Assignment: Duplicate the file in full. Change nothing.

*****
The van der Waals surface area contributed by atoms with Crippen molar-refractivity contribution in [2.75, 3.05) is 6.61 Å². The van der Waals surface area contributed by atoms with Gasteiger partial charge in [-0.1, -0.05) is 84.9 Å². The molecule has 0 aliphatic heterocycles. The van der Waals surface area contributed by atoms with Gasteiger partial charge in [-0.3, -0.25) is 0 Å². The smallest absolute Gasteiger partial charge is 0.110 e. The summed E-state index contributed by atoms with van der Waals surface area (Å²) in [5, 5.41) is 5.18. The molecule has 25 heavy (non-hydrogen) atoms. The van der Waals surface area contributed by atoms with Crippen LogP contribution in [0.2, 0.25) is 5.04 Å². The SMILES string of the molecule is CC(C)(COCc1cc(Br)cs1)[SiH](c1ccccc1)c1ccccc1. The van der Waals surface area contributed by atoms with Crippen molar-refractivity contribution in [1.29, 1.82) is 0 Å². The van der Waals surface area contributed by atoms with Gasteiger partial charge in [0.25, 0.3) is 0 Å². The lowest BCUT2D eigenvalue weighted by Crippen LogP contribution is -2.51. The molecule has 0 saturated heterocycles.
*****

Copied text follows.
The van der Waals surface area contributed by atoms with Crippen molar-refractivity contribution in [2.75, 3.05) is 6.61 Å². The van der Waals surface area contributed by atoms with Gasteiger partial charge in [-0.1, -0.05) is 84.9 Å². The molecule has 0 aliphatic heterocycles. The van der Waals surface area contributed by atoms with Gasteiger partial charge in [-0.3, -0.25) is 0 Å². The smallest absolute Gasteiger partial charge is 0.110 e. The summed E-state index contributed by atoms with van der Waals surface area (Å²) in [5, 5.41) is 5.18. The molecule has 25 heavy (non-hydrogen) atoms. The van der Waals surface area contributed by atoms with Crippen LogP contribution in [0.2, 0.25) is 5.04 Å². The SMILES string of the molecule is CC(C)(COCc1cc(Br)cs1)[SiH](c1ccccc1)c1ccccc1. The van der Waals surface area contributed by atoms with Crippen molar-refractivity contribution in [1.29, 1.82) is 0 Å². The van der Waals surface area contributed by atoms with Gasteiger partial charge in [0.25, 0.3) is 0 Å². The lowest BCUT2D eigenvalue weighted by Crippen LogP contribution is -2.51. The molecule has 0 saturated heterocycles.